Aide-soignant (m) — orderly
Ambulance (f) — ambulance
Assurance (f) — insurance
Blessure (f) — injury
Bleu (m) — bruise
Cabinet médical (m) — doctor’s office
Carnet de santé (m) — medical record
Diagnostic (m) — diagnosis
Médecin (m) — doctor
Douleur (f) — pain
Effet secondaire (nm) — side effect
Fièvre (f) — fever
Glycémie (f) — blood sugar
Gonflement (m) — swelling
Hôpital (m) — hospital
Infirmier (m), Infirmière (f) — nurse
Inflammation (f) — inflammation
Maladie (f) — illness
Pharmacie (f) — pharmacy
Pouls (m) — pulse
Premiers secours (m) — first aid medical help
Pression artérielle (f) — blood pressure
Radiographie (f) — x-ray
Salive (f) — saliva
Sang (m) — blood
Santé (f) — health
Seringue (f) — syringe
Symptôme (m) — symptom
Trousse de premiers secours (f plural) — first-aid kit
Urgence (nf) — emergency
Vomi (m) — vomit
Common Doctors’ Questions and Phrases
Qu’est-ce qui ne va pas? — What’s wrong?
Qui dois-je contacter en cas d’urgence? — Who is your emergency contact?
C’est la première fois que ceci vous est arrivé? — Is this the first time this has happened to you?
Prenez un comprimé une fois par jour avant de manger — Take a pill once a day before eating
Accident vasculaire cérébral (AVC) (m) — stroke
Allergie (f) — allergy
Amygdalite (f) — tonsillitis
Angine (f) — sore throat, strep throat
Aphte (m) — canker sore
Appendicite (f) — appendicitis
Arthrite (f) — arthritis
Asthme (m) — asthma
Bronchite (f) — bronchitis
Bouton de fièvre (m) — cold sore
Commotion cérébrale (f) — concussion
Crise cardiaque (f), infarctus (m) — heart attack
Coup de soleil (m) — sunburn
Diabète sucré (m) — diabetes mellitus
Entorse (f) — sprain
Fracture (f) — fracture
Gastrite (f) — gastritis
Grippe (f) — flu
Hernie (f) — hernia
Infection urinaire (f) — urinary tract infection
Migraine (f) — migraine
Piqûre d’abeille (f) — bee sting
Pneumonie (f) — pneumonia
Rhume (m) — cold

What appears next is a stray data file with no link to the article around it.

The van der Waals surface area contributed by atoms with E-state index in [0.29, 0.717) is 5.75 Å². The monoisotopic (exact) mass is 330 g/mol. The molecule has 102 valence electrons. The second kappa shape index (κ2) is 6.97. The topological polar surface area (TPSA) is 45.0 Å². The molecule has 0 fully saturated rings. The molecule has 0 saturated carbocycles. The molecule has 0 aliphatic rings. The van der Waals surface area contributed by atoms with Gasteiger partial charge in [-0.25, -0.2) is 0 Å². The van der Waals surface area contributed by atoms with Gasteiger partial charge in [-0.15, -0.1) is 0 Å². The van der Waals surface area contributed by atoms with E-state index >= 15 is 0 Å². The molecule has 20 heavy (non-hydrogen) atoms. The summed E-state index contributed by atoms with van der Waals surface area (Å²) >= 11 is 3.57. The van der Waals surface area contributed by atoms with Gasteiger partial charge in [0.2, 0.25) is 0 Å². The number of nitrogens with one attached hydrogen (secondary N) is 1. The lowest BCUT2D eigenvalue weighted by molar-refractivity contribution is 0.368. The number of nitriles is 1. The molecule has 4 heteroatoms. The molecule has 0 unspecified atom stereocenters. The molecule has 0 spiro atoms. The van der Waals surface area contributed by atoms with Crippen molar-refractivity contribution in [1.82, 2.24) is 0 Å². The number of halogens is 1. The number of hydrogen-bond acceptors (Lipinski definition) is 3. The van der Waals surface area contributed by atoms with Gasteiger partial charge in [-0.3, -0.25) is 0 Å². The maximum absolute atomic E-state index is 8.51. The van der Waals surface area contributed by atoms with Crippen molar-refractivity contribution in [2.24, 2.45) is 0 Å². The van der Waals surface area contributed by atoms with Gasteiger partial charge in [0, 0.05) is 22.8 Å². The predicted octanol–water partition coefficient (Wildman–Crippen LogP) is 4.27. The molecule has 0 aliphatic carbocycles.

Rougeurs (f plural) — rash
Ulcère (m) — ulcer
Anti-douleur (m) — painkiller
Béquille (f) — crutch
Comprimé (m) — tablet
Fauteuil roulant (m) — wheelchair
Medicament (m) — medication
Ordonnance (f) — prescription
Pansement (m) — bandage
Plâtre (m) — cast
Pommade (f) — ointment
Repos (m) — rest
Vaccin (m) — shot, vaccine
French Medical Verbs
These verbs will come in handy when you need to give someone, for example a first responder, the low-down on a situation.
Accoucher — to give birth
Asphyxier — to suffocate
Avaler — to swallow
Blesser — to injure
Cicatriser — to scar
Contusionner — to bruise
Élever — to lift
Hyperventiler — to hyperventilate
Saigner — to bleed
S’étouffer — to choke
S’évanouir — to faint
Gonfler — to swell
Guérir — to heal
Mâcher — to chew
Se faire une entorse à — to sprain
Vomir — to throw up
Adjectives That Describe Bodily Systems
If you find yourself surrounded by people speaking way too darn fast and you can’t pick out every word, adjectives that describe bodily systems can be useful points of reference.
Cardiovasculaire — cardiovascular
Pertains to your heart and blood vessels
Coronaire — coronary
Pertains to the arteries that surround your heart
Gastro-intestinal — gastro-intestinal
Pertains to your stomach or intestine, pancreas, liver and gallbladder
Musculaire — muscular
Pertains to muscles or tendons
Neurologique — neurological
Related to the brain, spinal cord, nerves
Pulmonaire — pulmonary
Related to the lungs
Respiratoire — respiratory
Pertains to parts of the body that help you breathe
Squelettique — skeletal
Relates to the bones, skeleton or joints
Urinaire — urinary
Related to the bladder, kidneys and other parts of the body that are tied to your body’s production of urine
Vasculaire — vascular
Related to blood vessels
Well, there you have it! To your health! Or should I say — À votre santé (To your health)!
And One More Thing…
To pick up more new vocabulary (medical and otherwise!) and learn it in context, check out FluentU!
FluentU lets you learn French from real-world content like music videos, commercials, news broadcasts, cartoons and inspiring talks.
Since this content is material that native French speakers actually watch regularly, you’ll get the opportunity to learn real French the way it’s spoken in modern life.
One quick look will give you an idea of the diverse content found on FluentU:
Love the thought of learning French with native materials but afraid you won’t understand what’s being said? FluentU brings authentic French videos within reach of any learner. Interactive captions guide you along the way, so you never miss a word.
Tap on any word to see a definition, in-context usage examples, audio pronunciation, helpful images and more. For example, if you tap on the word “suit,” then this is what appears on your screen:
Don’t stop there, though. Use FluentU to actively practice all the vocabulary in any video through word lists, flashcards, quizzes and fun activities like “fill in the blank.”
As you continue advancing in your French studies, FluentU keeps track of all the grammar and vocabulary that you’ve been learning. It uses your viewed videos and mastered language lessons to recommend more useful videos and give you a 100% personalized experience.
If you liked this post, something tells me that you'll love FluentU, the best way to learn French with real-world videos.